By Professor Aditya Goenka
Department of Economics, University of Birmingham
“Troubled times had come to my hometown”
Since the Brexit vote in June 2016, the British economy has been slowing down, with the growth rate in the last quarter of 2018 at just 0.2%, the slowest since 2012.
This should be seen in the context of what is happening in the global economy: the average growth rate in OECD countries in 2018 was 2.37%, while in the UK it was 1.3%. The consensus is that the uncertainty over Brexit has led to the poor performance of the UK’s economy. This has been detailed in the Bank of England’s Inflation Report of February 2019, when the Monetary Policy Committee (MPC) unanimously agreed to hold interest rates at 0.75%.
In a recent speech, Gertjan Vlieghe, a member of the MPC, estimated that 2% of GDP has been already lost due to the Brexit uncertainty – which amounts to 40 billion pounds per year, or 800 million pounds per week. This dwarfs the promised Brexit dividend to be delivered for NHS spending.
As yet, trading has not changed. In the immediate aftermath of Brexit, as the standard textbook macroeconomics would predict, individuals and households looking to smooth consumption increased their spending. Consumption was brought forward due to the effects of higher anticipated inflation increasing due to the depreciation of the pound and falling real income.
The increased consumption was financed through increased consumer borrowing – with unsecured debt (excluding mortgages and leases) at 15,400 per household or 30% of household income. The opinion was that inflation and slowdown would be temporary. If the increased inflation and decrease in real income are prolonged, then we would expect consumption to start slowing down – as is now the case.
Decline in investments
While investment in G7 countries increased by 7%, in the UK it fell to zero and was -3.7% in 2018. Business leaders have clearly stated that it is economic uncertainty related to Brexit (see the recent disclosures on warnings given by Honda going back to 2018) that has led to a fall in investment. The decision made by the car industry to move future production out of the UK has rightly received a lot of media coverage, but this has already impacted the sentiment and outlook across many sectors. Companies such as Sony, Panasonic and even Dyson, have moved EU headquarters from the UK; banking and insurance are moving business and funds out of UK (Barclays is moving large part of its business including 166 billion pounds of funds to Dublin; Deutsche, JP Morgan, Goldman Sachs, Citigroup and Morgan Stanley about 750 billion euros).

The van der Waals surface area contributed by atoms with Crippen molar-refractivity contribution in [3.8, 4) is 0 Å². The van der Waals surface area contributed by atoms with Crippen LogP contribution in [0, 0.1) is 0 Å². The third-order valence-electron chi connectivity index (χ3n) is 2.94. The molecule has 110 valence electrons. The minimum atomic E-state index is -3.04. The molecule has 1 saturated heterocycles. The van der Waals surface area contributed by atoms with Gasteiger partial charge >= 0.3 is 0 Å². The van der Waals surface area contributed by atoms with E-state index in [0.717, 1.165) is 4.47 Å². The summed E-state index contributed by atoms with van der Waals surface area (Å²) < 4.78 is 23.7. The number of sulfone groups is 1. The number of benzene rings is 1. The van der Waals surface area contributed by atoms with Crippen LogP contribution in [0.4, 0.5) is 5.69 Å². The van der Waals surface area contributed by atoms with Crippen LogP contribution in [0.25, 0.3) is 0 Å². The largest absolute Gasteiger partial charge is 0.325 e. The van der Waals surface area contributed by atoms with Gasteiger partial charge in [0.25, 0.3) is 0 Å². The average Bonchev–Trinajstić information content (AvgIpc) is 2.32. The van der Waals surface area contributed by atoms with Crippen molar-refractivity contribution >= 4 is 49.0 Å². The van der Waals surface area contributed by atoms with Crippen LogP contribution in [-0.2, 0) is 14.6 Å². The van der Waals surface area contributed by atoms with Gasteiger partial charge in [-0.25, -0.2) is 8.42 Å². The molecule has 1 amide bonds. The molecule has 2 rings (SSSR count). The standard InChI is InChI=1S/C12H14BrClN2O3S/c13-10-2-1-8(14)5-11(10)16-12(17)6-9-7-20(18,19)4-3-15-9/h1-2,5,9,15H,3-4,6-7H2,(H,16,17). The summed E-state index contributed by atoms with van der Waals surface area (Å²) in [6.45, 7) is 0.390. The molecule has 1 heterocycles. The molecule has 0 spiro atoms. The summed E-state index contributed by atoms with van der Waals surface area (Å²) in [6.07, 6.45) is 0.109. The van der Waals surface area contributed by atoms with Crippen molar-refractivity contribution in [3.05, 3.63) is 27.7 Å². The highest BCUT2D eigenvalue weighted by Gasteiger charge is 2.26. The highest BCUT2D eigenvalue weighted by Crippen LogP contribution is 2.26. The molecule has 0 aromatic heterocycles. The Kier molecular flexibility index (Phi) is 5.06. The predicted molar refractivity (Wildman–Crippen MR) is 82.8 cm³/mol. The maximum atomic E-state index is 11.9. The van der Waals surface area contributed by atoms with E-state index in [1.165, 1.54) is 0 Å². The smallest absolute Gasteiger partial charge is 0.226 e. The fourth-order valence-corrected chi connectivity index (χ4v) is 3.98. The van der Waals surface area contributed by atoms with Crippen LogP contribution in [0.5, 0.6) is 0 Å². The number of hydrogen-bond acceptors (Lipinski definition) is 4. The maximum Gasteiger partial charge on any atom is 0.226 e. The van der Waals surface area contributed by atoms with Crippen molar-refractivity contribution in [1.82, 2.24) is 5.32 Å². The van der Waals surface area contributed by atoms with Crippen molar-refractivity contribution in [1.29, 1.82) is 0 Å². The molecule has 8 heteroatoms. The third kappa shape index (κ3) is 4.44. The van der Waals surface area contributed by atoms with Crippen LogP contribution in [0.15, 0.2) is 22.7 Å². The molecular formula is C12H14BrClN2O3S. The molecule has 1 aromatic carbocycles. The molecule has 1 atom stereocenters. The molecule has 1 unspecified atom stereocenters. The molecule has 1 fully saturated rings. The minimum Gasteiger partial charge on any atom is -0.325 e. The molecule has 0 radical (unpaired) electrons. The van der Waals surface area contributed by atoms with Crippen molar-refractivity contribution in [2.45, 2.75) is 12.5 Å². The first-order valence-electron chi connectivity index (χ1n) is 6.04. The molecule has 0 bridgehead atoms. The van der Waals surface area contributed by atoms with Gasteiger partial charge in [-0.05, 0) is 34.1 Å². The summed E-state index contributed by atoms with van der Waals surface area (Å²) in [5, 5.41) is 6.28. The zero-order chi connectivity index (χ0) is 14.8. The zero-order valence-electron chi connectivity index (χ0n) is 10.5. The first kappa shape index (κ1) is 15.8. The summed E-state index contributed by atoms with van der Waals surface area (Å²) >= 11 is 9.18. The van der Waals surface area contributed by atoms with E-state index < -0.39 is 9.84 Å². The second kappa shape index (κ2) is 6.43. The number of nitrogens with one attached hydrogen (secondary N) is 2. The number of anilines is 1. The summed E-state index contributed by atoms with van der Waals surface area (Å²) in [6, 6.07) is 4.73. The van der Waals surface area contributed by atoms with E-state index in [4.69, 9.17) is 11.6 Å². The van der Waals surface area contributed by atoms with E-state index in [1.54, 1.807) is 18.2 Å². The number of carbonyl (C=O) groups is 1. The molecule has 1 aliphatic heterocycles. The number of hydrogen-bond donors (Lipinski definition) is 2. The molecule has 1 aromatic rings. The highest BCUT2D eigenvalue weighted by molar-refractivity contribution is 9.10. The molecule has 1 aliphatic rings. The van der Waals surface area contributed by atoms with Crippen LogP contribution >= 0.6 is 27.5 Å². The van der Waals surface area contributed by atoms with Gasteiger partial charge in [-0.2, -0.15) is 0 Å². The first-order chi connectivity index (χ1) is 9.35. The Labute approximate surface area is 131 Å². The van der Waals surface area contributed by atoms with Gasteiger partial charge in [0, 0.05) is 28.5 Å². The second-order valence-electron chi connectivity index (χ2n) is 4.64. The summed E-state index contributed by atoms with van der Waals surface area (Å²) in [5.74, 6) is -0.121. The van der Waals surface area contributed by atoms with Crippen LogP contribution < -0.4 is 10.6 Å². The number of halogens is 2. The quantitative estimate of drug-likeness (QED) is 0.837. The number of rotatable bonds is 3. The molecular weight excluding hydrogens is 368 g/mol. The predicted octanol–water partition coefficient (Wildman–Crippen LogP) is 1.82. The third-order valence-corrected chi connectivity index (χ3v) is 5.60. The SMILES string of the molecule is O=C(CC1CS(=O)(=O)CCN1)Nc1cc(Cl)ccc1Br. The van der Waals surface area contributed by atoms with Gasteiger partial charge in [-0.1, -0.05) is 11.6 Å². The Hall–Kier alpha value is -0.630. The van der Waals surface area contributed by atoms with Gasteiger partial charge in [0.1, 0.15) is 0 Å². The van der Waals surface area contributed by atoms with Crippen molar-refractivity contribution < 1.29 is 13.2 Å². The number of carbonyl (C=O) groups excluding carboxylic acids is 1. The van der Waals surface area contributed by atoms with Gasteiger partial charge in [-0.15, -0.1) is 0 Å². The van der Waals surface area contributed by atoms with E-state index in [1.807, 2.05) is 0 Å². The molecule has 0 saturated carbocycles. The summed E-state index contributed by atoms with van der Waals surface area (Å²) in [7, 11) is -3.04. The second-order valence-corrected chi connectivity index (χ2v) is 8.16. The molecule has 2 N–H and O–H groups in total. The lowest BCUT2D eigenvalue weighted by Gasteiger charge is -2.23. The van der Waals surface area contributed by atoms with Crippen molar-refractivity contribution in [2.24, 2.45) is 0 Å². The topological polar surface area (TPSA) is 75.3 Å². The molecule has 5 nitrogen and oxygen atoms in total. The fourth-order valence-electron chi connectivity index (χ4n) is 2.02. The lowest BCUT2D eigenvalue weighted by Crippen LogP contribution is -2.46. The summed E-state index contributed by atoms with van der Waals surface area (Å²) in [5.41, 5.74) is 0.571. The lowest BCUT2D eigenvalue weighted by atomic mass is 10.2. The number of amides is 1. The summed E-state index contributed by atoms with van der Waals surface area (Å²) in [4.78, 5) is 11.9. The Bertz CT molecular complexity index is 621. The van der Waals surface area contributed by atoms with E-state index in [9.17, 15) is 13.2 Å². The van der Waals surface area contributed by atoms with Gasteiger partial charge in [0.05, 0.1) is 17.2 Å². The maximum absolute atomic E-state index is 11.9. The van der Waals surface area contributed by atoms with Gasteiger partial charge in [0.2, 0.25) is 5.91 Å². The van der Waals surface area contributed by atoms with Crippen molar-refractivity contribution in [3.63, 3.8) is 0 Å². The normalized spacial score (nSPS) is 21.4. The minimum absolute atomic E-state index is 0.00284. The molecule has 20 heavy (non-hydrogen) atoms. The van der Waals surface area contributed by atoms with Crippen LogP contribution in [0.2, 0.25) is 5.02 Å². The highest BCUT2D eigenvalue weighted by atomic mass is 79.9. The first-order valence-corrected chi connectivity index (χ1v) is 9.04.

Employment and the job market
Employment has remained buoyant – this is a combination of decreased migration and firms substituting by using more workers to compensate for a lower investment. This may not last long as the impact of job cuts and closures in manufacturing, and the effects of decreased investment, start to percolate in the economy.
Whatever the nature of Brexit, the damage has already been done to the British economy. Even if there is no Brexit, the European headquarters of multinationals such as Sony, Panasonic, the European Medical Agency and the European Banking Authority will not return to the UK. The damage to the reputation of the UK for providing a stable regulatory and institutional environment for business to thrive in has been damaged. This will make the UK a less attractive place to invest in. There will be no quick fixes to restore reputation through tax cuts or through diluting regulation.
Describing the economic and social transformation of the US in the 1960s, Bruce Springsteen wrote the iconic song, Hometown. One fears that the UK will face a similar situation due to the uncertainty that has grown over the last two-and-a-half years.
“Now Main Street’s whitewashed windows and vacant stores
Seems like there ain’t nobody wants to come down here no more
They’re closing down the textile mill across the railroad tracks
Foreman says these jobs are going boys and they ain’t coming back
To your hometown.”